Companies have employee monitoring on their radar: A fall 2006 Society for Human Resources Management survey of 442 corporate HR professionals revealed that 46 percent had increased employee monitoring in the past 12 months or planned to do so.
Perhaps more surprising, however, is that 41 percent of these HR professionals have increased auditing of employee expense forms in the past year. Employers are stepping up their auditing for a variety of reasons: Sarbanes-Oxley has mandated stricter controls, companies are trying to keep their costs in line, and there's the prospect of public shame and criticism from investors over egregious employee spending.
Aestiva Expense Sheet, Databasics' ExpenSite, NeatReceipts Scanalizer and SagePro ERP Accounts Payable software packages allow employers to cross-check expense forms for red flags, helping companies tighten their grip on spending. Auditing employee expense forms "is definitely a trend," says Garry Mathiason, who chairs the corporate compliance practice group in the San Francisco office of Littler Mendelson.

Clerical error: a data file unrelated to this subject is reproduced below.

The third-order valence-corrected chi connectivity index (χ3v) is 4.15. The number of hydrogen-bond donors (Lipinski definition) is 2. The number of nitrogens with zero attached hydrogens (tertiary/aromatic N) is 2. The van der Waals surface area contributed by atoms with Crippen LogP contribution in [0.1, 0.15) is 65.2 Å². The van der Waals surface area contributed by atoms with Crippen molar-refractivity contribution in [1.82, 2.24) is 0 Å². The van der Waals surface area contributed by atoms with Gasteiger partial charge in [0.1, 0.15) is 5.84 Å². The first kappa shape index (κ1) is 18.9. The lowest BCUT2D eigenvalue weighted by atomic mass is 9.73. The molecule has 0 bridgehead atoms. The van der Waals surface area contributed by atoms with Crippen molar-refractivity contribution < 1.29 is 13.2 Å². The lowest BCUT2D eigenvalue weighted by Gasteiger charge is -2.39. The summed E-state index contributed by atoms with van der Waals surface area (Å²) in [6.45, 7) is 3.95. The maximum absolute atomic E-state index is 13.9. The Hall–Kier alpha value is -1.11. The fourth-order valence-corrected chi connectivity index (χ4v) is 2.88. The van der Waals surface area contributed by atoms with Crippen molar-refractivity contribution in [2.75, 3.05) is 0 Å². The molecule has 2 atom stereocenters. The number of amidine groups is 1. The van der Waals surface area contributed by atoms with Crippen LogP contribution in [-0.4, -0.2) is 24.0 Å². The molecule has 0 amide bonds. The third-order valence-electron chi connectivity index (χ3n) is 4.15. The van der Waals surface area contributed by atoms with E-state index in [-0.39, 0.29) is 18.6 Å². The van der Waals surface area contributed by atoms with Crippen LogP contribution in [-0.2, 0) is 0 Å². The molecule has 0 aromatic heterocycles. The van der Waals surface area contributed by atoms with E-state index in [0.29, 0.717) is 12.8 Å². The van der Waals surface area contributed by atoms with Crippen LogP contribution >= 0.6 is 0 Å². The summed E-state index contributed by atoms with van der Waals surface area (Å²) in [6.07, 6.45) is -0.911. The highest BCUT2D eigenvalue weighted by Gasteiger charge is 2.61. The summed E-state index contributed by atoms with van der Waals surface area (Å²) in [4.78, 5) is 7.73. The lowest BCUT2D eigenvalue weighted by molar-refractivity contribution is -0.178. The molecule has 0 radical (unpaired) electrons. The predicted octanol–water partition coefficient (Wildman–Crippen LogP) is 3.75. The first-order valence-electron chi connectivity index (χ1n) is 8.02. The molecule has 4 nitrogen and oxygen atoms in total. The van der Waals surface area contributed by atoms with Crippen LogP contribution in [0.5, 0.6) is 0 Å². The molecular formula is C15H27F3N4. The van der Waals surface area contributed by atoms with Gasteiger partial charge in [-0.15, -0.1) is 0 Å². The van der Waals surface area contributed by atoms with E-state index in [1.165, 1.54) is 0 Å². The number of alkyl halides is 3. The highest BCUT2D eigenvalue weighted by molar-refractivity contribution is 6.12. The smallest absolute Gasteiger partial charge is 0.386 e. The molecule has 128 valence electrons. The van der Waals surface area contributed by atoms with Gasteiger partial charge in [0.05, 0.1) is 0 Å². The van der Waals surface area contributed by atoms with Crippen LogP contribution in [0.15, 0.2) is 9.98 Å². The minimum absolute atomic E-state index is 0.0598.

If you're not verifying expense forms yet, you should start now. Think of expense report auditing as just one part of your company's overall compliance process and a good habit to get into as your company grows and perhaps goes public. Make sure employees at every level know what constitutes an acceptable expense. "Sometimes, employees just don't know what is and isn't deductible," Mathiason says. "The last thing you need is some kind of ethics scandal."Chris Penttila is a freelance journalist in the Chapel Hill, North Carolina, area.